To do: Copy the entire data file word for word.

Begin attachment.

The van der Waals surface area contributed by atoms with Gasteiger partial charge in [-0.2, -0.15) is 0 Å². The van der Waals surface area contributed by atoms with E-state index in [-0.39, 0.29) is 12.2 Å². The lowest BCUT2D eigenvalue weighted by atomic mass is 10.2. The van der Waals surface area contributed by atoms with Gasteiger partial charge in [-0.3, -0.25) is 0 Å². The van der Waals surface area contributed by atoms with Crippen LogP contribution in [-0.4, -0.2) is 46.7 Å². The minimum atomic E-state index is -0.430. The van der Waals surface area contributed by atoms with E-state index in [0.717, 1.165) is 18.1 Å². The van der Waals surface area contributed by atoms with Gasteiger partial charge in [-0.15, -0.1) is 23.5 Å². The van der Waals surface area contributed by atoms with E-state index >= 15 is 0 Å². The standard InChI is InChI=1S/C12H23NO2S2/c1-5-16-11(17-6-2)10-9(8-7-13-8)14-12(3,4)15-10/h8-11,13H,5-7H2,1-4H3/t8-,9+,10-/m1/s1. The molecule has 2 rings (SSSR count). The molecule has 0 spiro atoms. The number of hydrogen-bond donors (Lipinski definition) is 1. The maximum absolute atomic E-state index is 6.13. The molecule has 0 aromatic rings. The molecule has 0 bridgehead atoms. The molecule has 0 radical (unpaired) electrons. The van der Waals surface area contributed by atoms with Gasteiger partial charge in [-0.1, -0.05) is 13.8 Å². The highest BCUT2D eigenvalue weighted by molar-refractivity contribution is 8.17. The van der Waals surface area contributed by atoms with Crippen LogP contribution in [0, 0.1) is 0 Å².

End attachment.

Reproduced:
The van der Waals surface area contributed by atoms with Gasteiger partial charge in [-0.2, -0.15) is 0 Å². The van der Waals surface area contributed by atoms with E-state index in [-0.39, 0.29) is 12.2 Å². The lowest BCUT2D eigenvalue weighted by atomic mass is 10.2. The van der Waals surface area contributed by atoms with Gasteiger partial charge in [-0.3, -0.25) is 0 Å². The van der Waals surface area contributed by atoms with Crippen LogP contribution in [-0.4, -0.2) is 46.7 Å². The minimum atomic E-state index is -0.430. The van der Waals surface area contributed by atoms with E-state index in [0.717, 1.165) is 18.1 Å². The van der Waals surface area contributed by atoms with Gasteiger partial charge in [-0.15, -0.1) is 23.5 Å². The van der Waals surface area contributed by atoms with E-state index >= 15 is 0 Å². The standard InChI is InChI=1S/C12H23NO2S2/c1-5-16-11(17-6-2)10-9(8-7-13-8)14-12(3,4)15-10/h8-11,13H,5-7H2,1-4H3/t8-,9+,10-/m1/s1. The molecule has 2 rings (SSSR count). The molecule has 0 spiro atoms. The number of hydrogen-bond donors (Lipinski definition) is 1. The maximum absolute atomic E-state index is 6.13. The molecule has 0 aromatic rings. The molecule has 0 bridgehead atoms. The molecule has 0 radical (unpaired) electrons. The van der Waals surface area contributed by atoms with Gasteiger partial charge in [-0.1, -0.05) is 13.8 Å². The highest BCUT2D eigenvalue weighted by molar-refractivity contribution is 8.17. The van der Waals surface area contributed by atoms with Crippen LogP contribution in [0, 0.1) is 0 Å².